Unlike me, you don’t have the luxury of shlepping backwards and forwards. So just know that it’s a roller coaster ride here. Good days, bad days and really awful days!

    Meanwhile, send me your CV.
    take care. Yihehe B’seder

    • 2010-10-19 at 1:27 pm

      Thanks for the nice words. I’ll send it in a moment.

      • janice e. nelson
        2010-10-19 at 2:04 pm

        I think that once you are employed, you will feel better about yourself and your chosen country. One of the biggest stressors in life is moving and I can only imagine the challenge of adjusting to a new country and culture. I am happy that your friend asked you for your CV.How caring of him. That is a start. How are you Hebrew classes coming along? How is Wendy and the children adjusting to their new life?

  5. archadeckaustin
    2010-10-28 at 6:56 pm

    Akiva, I forgot to comment on this post since I was riding in a car when I first read it. Whenever I call my mom because I am really down she almost always tells me the same thing – go volunteer. At first blush, this seems like a non-caring thing to say but her follow-up statement makes it understandable. “When we volunteer for those who are less fortunate, we realize how fortunate we are and both our happiness and their happiness multiplies and heals”. Only once was this advice exchanged for “why don’t you go out and treat yourself to some good food – but nothing fattening”. Two of the best and hardest experiences of my life came out of this. I took on a little sister for a couple years and somewhat taught a man to read – at least I tried. All these years later I can’t remember what I was sad about but I remember the joy that came out of taking her advice. Anyway, you can see why I no longer call my Mom when I’m depressed. I either get over it or go volunteer. Love you mom!

    • 2010-10-28 at 7:12 pm

      Really nice words of wisdom.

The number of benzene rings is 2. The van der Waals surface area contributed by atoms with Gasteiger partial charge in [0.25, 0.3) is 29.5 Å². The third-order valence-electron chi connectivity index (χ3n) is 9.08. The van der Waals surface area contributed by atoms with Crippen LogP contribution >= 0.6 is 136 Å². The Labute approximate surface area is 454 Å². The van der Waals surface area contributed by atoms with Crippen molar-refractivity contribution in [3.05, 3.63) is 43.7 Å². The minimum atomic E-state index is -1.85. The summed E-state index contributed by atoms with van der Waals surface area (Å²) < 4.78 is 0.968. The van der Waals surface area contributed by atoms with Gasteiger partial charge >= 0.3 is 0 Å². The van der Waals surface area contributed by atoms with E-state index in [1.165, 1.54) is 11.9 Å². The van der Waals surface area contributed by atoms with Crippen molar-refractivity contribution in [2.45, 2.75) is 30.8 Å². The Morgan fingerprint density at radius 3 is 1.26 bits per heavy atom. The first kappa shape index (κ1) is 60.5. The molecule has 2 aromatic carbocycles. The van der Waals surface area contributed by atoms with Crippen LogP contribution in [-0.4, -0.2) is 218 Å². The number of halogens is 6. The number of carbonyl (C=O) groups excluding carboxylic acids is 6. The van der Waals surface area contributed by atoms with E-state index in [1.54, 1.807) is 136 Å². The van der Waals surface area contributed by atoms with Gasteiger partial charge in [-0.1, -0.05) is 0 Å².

• janice e. nelson
        2010-10-29 at 3:58 pm

        I chucled a bit when I read some of the advice that I think your mom gave to you, because I said some similar things to my daugher Robin once. She was down so I told her to go out and get something good to eat. She liked that idea and said she would get a grinder. I told her that was too fattening. Then I told her to go out and help someone else which comes back to me often if I allow Robin to know that I am sad. All in all,I do believe that giving of oneself to another is the best way to get out of yourself, especially when you see the Light in someone else’s eyes once you lift them up. One hand extended to another and another to another – – – . The world could be saved that way.

  6. 2010-10-28 at 11:35 pm

    ah, I see I was writing when I was logged into my client’s account. The volunteering comments were mine. This is Wendy’s cousin Robin:)

    • 2010-10-28 at 11:47 pm

      I was wondering about that. Actually, I still am wondering about the account that you are using now: “Kemo Werner Outdoor Lighting Phoenix”? 😉

  7. 2010-10-29 at 2:47 pm

    Yeah, in my new job, I use WordPress to blog for 10 different businesses around the country. I always forget which one I’m logged in as. I especially like this most recent client because he has a great last name:) So, can you see my mother giving that advice?